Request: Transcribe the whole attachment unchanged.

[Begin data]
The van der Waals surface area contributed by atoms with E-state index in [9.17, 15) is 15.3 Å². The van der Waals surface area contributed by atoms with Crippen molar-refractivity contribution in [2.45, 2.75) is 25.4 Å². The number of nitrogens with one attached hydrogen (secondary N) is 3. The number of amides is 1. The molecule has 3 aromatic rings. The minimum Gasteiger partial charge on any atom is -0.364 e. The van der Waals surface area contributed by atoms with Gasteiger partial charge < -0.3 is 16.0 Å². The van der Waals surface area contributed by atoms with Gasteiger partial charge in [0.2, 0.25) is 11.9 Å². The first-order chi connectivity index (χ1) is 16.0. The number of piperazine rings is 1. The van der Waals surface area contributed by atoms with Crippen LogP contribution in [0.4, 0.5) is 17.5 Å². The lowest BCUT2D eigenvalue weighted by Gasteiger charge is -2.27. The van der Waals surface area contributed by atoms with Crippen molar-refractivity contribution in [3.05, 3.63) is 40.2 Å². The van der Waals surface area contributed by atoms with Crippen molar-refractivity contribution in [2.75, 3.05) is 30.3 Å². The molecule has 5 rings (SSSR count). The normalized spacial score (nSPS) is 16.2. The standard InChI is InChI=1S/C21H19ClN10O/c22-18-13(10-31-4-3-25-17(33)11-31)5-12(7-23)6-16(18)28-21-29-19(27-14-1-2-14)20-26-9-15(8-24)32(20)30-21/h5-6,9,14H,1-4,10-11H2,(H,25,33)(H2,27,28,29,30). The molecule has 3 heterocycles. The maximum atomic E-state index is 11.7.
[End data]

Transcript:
The van der Waals surface area contributed by atoms with E-state index in [9.17, 15) is 15.3 Å². The van der Waals surface area contributed by atoms with Crippen molar-refractivity contribution in [2.45, 2.75) is 25.4 Å². The number of nitrogens with one attached hydrogen (secondary N) is 3. The number of amides is 1. The molecule has 3 aromatic rings. The minimum Gasteiger partial charge on any atom is -0.364 e. The van der Waals surface area contributed by atoms with Gasteiger partial charge < -0.3 is 16.0 Å². The van der Waals surface area contributed by atoms with Gasteiger partial charge in [0.2, 0.25) is 11.9 Å². The first-order chi connectivity index (χ1) is 16.0. The number of piperazine rings is 1. The van der Waals surface area contributed by atoms with Crippen LogP contribution in [0.4, 0.5) is 17.5 Å². The lowest BCUT2D eigenvalue weighted by Gasteiger charge is -2.27. The van der Waals surface area contributed by atoms with Crippen molar-refractivity contribution in [3.05, 3.63) is 40.2 Å². The van der Waals surface area contributed by atoms with Crippen molar-refractivity contribution in [2.75, 3.05) is 30.3 Å². The molecule has 5 rings (SSSR count). The normalized spacial score (nSPS) is 16.2. The standard InChI is InChI=1S/C21H19ClN10O/c22-18-13(10-31-4-3-25-17(33)11-31)5-12(7-23)6-16(18)28-21-29-19(27-14-1-2-14)20-26-9-15(8-24)32(20)30-21/h5-6,9,14H,1-4,10-11H2,(H,25,33)(H2,27,28,29,30). The molecule has 3 heterocycles. The maximum atomic E-state index is 11.7.